- Want more volume from your choir? Consider the physics of your space.
- When it comes to sound, knowing a little physics can go a long way.
- Quick and easy physics tips to make your choir sound heavenly.
- Use the science of sound to make your choir sound heavenly.
As an audio contracting firm with over 30 years of experience, Crookston Audio has seen most, if not all, of the problems associated with worship service sound systems. But the most common request we hear from customers is for more volume from their choir microphones. Customers often say, “I can’t get enough level out of our choir microphones,” or “we don’t have any headroom on our choir microphones,” or “even when I turn the volume all the way up, our choir just doesn’t sound like the Mormon Tabernacle Choir.” A pastor even once said to us, “I want the choir microphones to be able to take a whisper and turn it into a shout.”
Whenever we talk to customers looking for more volume, we explain that while sound systems amplify sound, they can’t defy the laws of physics. Or, as we told the good paster (in the nicest way possible), if he wanted a whisper to be turned into a shout, he probably should talk to God about changing the laws of physics. While we can’t make your 15-20 member ensemble sound like the 300+ voices of the Mormon Tabernacle choir, we can help your choir sound its very best.
So what do you need to know about the physics of sound to get the most out of your worship service sound system?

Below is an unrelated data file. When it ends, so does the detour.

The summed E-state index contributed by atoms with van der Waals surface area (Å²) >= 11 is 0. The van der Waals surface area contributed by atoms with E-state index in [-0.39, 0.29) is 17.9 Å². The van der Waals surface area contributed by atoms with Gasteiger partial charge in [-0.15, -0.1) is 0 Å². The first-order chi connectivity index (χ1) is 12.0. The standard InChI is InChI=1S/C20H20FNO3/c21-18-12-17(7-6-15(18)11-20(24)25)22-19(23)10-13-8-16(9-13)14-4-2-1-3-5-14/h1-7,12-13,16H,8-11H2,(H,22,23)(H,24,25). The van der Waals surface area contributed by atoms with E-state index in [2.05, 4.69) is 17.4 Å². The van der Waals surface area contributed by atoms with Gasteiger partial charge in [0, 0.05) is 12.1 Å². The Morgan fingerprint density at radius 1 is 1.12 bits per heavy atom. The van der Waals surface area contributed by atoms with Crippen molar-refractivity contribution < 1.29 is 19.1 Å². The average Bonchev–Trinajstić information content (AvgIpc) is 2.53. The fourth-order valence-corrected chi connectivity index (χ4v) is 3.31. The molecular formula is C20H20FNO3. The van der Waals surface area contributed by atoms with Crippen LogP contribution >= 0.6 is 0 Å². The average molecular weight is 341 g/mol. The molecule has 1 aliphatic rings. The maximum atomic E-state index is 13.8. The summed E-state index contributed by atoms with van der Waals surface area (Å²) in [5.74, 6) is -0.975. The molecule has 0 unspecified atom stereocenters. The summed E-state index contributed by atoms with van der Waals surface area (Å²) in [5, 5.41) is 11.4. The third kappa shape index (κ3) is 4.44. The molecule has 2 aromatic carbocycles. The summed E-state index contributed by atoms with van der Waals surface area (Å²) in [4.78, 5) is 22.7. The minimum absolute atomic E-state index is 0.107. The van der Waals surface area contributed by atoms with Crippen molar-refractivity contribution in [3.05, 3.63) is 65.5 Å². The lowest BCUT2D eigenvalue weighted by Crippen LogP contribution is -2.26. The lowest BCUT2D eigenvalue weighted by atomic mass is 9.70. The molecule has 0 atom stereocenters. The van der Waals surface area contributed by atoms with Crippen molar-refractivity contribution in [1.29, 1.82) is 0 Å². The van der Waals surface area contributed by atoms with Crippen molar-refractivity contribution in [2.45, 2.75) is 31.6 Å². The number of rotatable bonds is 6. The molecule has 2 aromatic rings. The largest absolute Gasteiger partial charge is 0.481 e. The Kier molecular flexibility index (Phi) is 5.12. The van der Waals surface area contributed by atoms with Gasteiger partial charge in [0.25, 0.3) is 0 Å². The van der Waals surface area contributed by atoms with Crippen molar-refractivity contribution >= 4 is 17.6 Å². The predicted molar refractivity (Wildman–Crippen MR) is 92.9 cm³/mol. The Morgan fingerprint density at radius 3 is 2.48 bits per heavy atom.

Don’t worry, we won’t introduce a bunch of complicated math. (Don’t get us wrong, the math is important, but you don’t need to be a math genius to run your system efficiently.) But knowing a just a little about the physics of sound will help you make your choir sound better than you could have imagined.
Let’s dig in:
Why does the microphone feedback when I turn up the volume?
Often when you turn up the volume on your choir, the microphone produces feedback (that annoying screeching sound). Why does this happen? The answer is simple: a microphone causes feedback when it ‘hears’ the sound coming out of the loudspeaker array louder than it ‘hears’ the sound coming from the original source (for example, the singer, speaker, or musical instrument).
The key to solving this problem is to change the relationship between the microphone, the sound source, and the speakers. To avoid feedback either make the source louder or make the speakers quieter. This is often easier said than done.
Let’s look closely at each solution.
First, how do you make the source louder?
One way to make the source louder is to move the microphone closer to the source. For example, if your microphone is placed 4 feet from the choir and you move it in 2 feet, you gain 6 decibels of volume without turning a knob on the mixer. Additionally, most choir microphones have roughly a 120º cone-shaped pickup pattern so you can get the mic closer to the choir by arranging the singers in an arcing pattern. Place the nearest voices off center and the furthest voice on center around the mic. If your microphones are hanging from the ceiling, place the front row of the choir almost directly under the mic element and aim the element directly at the last row of your choir to get approximately the same source level for each section. We always err on the side of too close, as louder is always better. If you experiment with microphone placement, you will be surprised by the changes in volume you can achieve.